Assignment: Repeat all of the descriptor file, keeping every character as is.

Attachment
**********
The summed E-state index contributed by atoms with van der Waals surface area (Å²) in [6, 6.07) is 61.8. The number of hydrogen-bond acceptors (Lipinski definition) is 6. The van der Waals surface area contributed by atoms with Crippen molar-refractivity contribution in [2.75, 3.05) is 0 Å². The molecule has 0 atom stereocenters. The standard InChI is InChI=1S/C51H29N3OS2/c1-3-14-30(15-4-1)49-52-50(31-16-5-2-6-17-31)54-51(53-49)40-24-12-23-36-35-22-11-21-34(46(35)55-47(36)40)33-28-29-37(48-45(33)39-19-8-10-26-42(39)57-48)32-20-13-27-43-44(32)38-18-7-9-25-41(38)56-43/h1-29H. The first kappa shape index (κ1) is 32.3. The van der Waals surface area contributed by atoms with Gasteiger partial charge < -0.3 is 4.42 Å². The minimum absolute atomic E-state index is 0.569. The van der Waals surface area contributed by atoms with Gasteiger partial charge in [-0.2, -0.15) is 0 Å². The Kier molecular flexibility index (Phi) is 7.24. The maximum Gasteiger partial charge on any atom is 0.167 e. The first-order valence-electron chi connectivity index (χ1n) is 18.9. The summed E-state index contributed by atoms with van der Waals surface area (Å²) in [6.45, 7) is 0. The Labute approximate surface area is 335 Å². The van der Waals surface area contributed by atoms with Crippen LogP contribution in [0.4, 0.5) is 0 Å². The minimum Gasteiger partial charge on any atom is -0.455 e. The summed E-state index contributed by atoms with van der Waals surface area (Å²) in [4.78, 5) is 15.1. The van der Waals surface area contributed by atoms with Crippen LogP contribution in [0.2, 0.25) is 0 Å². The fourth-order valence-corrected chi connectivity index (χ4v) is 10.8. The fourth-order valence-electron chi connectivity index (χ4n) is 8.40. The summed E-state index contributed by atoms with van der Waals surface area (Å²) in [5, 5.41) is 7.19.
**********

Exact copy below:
The summed E-state index contributed by atoms with van der Waals surface area (Å²) in [6, 6.07) is 61.8. The number of hydrogen-bond acceptors (Lipinski definition) is 6. The van der Waals surface area contributed by atoms with Crippen molar-refractivity contribution in [2.75, 3.05) is 0 Å². The molecule has 0 atom stereocenters. The standard InChI is InChI=1S/C51H29N3OS2/c1-3-14-30(15-4-1)49-52-50(31-16-5-2-6-17-31)54-51(53-49)40-24-12-23-36-35-22-11-21-34(46(35)55-47(36)40)33-28-29-37(48-45(33)39-19-8-10-26-42(39)57-48)32-20-13-27-43-44(32)38-18-7-9-25-41(38)56-43/h1-29H. The first kappa shape index (κ1) is 32.3. The van der Waals surface area contributed by atoms with Gasteiger partial charge < -0.3 is 4.42 Å². The minimum absolute atomic E-state index is 0.569. The van der Waals surface area contributed by atoms with Gasteiger partial charge in [-0.2, -0.15) is 0 Å². The Kier molecular flexibility index (Phi) is 7.24. The maximum Gasteiger partial charge on any atom is 0.167 e. The first-order valence-electron chi connectivity index (χ1n) is 18.9. The summed E-state index contributed by atoms with van der Waals surface area (Å²) in [6.45, 7) is 0. The Labute approximate surface area is 335 Å². The van der Waals surface area contributed by atoms with Crippen LogP contribution in [0.4, 0.5) is 0 Å². The minimum Gasteiger partial charge on any atom is -0.455 e. The summed E-state index contributed by atoms with van der Waals surface area (Å²) in [4.78, 5) is 15.1. The van der Waals surface area contributed by atoms with Crippen LogP contribution in [0.2, 0.25) is 0 Å². The fourth-order valence-corrected chi connectivity index (χ4v) is 10.8. The fourth-order valence-electron chi connectivity index (χ4n) is 8.40. The summed E-state index contributed by atoms with van der Waals surface area (Å²) in [5, 5.41) is 7.19.